Streaming on Hulu Plus as part of the Criterion Collection
The French-Italian horror film “Eyes Without a Face” is a prime example of how opinions on films can change drastically over time. At the time it was made, British horror films from Hammer Studios were quite popular, and French produced Jules Borken decided to capitalize on this by bringing in Georges Franju—primarily a documentary filmmaker—to direct a film adaptation of Jean Redon’s novel.
The story centers around a physician named Dr. Genessier (Pierre Brasseur). Genessier’s daughter Christiane’s (Edith Scob) face was horribly disfigured in a car accident. Genessier and his assistant Louise (Alida Valli) faked her death and began kidnapping girls who bore similar features. Genessier would attempt to graft these girls’ faces onto Christiane’s, but each time was met with failure. Meanwhile, Christiane remained a prisoner in her own home, wearing a white, featureless mask to hide her deformity.
“Eyes Without a Face” has all the elements of a B horror movie: a mad scientist, a disfigured character, kidnapping, murder, and intrigue. But Franju takes a familiar plot and turns it into poetry. The music, cinematography, and characters go hand-in-hand. The misguided Genessier is contrasted by the sympathetic Christiane, whose physical ugliness plays against her true nature. Inspired by early French filmmakers like Georges Melies and contemporary ones like Jean Cocteau, Franju made “Eyes Without a Face” less of a horror film and more of a fairy tale. Franju himself never believed the movie was a horror film, but more of a film about anguish.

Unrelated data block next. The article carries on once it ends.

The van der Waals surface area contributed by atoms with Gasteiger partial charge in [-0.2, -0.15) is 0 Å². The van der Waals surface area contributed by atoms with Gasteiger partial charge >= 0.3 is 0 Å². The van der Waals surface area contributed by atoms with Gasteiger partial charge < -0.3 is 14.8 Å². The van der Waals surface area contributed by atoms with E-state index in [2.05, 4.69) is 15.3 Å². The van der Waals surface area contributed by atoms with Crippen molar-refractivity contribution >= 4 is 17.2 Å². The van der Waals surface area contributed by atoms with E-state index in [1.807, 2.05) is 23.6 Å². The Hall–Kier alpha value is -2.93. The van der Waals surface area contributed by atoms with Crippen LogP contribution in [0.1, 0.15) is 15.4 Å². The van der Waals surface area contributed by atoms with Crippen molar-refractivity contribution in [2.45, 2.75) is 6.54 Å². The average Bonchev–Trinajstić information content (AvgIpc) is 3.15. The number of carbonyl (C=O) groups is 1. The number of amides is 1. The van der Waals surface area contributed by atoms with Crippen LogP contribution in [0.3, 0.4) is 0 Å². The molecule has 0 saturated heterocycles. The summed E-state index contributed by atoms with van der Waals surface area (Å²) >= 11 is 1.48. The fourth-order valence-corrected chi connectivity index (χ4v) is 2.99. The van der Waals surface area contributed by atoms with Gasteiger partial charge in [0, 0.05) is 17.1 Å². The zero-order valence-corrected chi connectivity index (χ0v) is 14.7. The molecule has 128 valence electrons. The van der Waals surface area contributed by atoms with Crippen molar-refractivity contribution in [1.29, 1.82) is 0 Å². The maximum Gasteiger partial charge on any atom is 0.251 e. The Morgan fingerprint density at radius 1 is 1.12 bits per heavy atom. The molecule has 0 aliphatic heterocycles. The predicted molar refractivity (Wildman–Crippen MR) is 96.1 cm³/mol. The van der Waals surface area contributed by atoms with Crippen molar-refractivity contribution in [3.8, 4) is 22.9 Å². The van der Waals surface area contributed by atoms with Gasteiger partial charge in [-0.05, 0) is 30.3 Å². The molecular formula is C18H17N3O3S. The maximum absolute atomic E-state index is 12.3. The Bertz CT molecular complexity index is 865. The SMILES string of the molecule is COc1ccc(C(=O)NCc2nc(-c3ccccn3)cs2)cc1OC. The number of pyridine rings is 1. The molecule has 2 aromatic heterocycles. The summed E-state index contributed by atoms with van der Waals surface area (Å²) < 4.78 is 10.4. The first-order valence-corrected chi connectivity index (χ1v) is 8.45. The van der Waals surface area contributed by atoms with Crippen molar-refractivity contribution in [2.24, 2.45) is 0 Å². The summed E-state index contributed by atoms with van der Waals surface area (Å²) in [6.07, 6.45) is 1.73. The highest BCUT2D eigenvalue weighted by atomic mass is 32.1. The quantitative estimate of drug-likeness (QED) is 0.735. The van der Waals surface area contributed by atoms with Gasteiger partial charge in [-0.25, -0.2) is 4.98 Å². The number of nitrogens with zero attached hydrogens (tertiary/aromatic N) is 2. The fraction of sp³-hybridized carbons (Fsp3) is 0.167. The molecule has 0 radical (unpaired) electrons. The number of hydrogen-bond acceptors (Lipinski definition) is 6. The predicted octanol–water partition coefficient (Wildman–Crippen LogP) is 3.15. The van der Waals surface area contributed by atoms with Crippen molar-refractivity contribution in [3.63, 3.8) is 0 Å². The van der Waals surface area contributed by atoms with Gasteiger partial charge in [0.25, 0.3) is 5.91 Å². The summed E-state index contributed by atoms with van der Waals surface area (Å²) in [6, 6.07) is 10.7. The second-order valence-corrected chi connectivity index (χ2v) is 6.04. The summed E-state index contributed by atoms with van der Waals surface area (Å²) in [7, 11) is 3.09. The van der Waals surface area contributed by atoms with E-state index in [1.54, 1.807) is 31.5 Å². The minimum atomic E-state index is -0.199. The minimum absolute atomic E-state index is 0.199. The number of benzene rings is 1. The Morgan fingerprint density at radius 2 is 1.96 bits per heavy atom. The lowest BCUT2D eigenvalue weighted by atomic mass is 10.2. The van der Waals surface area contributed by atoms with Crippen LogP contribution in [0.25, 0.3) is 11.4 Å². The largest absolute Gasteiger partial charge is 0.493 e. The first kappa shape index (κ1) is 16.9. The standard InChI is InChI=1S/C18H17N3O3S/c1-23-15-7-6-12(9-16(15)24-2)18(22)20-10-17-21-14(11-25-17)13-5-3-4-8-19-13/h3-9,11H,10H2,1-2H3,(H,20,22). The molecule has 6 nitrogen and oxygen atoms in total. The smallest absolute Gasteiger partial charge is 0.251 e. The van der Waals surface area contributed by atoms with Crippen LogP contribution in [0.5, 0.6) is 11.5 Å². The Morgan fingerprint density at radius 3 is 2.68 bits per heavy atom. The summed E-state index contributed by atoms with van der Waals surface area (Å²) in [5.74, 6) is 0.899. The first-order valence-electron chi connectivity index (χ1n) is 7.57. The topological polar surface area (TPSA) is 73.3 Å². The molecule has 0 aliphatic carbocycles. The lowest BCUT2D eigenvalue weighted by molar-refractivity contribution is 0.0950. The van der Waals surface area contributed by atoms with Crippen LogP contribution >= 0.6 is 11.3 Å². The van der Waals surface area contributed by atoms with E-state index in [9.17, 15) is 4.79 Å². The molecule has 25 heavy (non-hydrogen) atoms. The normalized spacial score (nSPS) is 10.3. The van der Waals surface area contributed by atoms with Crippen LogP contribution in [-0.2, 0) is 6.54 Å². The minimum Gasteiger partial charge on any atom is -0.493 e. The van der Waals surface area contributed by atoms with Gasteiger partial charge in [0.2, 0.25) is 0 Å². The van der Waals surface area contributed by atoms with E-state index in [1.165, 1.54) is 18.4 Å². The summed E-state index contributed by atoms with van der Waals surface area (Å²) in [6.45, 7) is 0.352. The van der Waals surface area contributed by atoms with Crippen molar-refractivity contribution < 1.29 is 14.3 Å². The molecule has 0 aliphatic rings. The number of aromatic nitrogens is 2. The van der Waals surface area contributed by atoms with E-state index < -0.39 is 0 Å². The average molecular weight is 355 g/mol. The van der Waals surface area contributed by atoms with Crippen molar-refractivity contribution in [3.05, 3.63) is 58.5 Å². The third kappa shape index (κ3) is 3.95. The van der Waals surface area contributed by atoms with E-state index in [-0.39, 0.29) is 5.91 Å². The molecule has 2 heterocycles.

But, although it made it past the censors, there are quite a few gruesome elements to “Eyes Without a Face” that were unique from other films made around the same time. The facial transplant scene shocked many audiences; several people at the 1960 Edinburgh Film Festival fainted. The film itself came and went with little fanfare; reviews ranged from negative to mediocre. In 1962 a further censored version of the film was released in a double bill opposite “The Manster” until the title “The Horror Chamber of Dr. Faustus”, despite the fact that there is no character by that name in the movie.
Fortunately, “Eyes Without a Face” was rereleased in 1986 at the National Theatre in London to great acclaim. A 2003 American rerelease of the full version of the movie was also greatly popular. It has been reevaluated since then thanks to these rereleases and is now considered one of the greatest horror films of all time.
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